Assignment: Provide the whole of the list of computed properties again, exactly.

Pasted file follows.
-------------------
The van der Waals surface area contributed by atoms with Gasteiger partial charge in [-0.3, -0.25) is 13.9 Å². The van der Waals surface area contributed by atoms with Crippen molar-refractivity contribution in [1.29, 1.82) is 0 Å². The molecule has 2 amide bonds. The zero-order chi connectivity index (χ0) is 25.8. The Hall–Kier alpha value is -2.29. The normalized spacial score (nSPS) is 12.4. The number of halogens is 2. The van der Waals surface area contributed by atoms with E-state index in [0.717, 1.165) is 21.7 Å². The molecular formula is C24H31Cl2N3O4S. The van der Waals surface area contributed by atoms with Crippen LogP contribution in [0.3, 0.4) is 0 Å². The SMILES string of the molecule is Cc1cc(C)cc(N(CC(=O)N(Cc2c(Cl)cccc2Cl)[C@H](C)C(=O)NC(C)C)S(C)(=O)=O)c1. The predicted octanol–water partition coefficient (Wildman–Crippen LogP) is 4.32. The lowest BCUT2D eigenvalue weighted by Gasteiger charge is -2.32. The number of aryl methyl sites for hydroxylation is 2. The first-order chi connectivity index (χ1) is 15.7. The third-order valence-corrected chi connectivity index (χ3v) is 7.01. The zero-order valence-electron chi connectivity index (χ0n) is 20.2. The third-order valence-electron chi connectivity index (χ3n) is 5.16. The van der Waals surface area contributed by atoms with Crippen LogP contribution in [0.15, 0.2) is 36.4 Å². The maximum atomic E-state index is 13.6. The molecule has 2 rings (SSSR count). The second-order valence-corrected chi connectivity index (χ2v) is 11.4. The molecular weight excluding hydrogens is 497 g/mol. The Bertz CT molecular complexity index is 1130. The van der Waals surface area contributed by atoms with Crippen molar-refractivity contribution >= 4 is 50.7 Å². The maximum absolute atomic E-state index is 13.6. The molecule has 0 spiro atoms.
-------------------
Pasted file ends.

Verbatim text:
The van der Waals surface area contributed by atoms with Gasteiger partial charge in [-0.3, -0.25) is 13.9 Å². The van der Waals surface area contributed by atoms with Crippen molar-refractivity contribution in [1.29, 1.82) is 0 Å². The molecule has 2 amide bonds. The zero-order chi connectivity index (χ0) is 25.8. The Hall–Kier alpha value is -2.29. The normalized spacial score (nSPS) is 12.4. The number of halogens is 2. The van der Waals surface area contributed by atoms with E-state index in [0.717, 1.165) is 21.7 Å². The molecular formula is C24H31Cl2N3O4S. The van der Waals surface area contributed by atoms with Crippen LogP contribution in [0.3, 0.4) is 0 Å². The SMILES string of the molecule is Cc1cc(C)cc(N(CC(=O)N(Cc2c(Cl)cccc2Cl)[C@H](C)C(=O)NC(C)C)S(C)(=O)=O)c1. The predicted octanol–water partition coefficient (Wildman–Crippen LogP) is 4.32. The lowest BCUT2D eigenvalue weighted by Gasteiger charge is -2.32. The number of aryl methyl sites for hydroxylation is 2. The first-order chi connectivity index (χ1) is 15.7. The third-order valence-corrected chi connectivity index (χ3v) is 7.01. The zero-order valence-electron chi connectivity index (χ0n) is 20.2. The third-order valence-electron chi connectivity index (χ3n) is 5.16. The van der Waals surface area contributed by atoms with Crippen LogP contribution in [0.15, 0.2) is 36.4 Å². The maximum atomic E-state index is 13.6. The molecule has 2 rings (SSSR count). The second-order valence-corrected chi connectivity index (χ2v) is 11.4. The molecular weight excluding hydrogens is 497 g/mol. The Bertz CT molecular complexity index is 1130. The van der Waals surface area contributed by atoms with Crippen molar-refractivity contribution >= 4 is 50.7 Å². The maximum absolute atomic E-state index is 13.6. The molecule has 0 spiro atoms.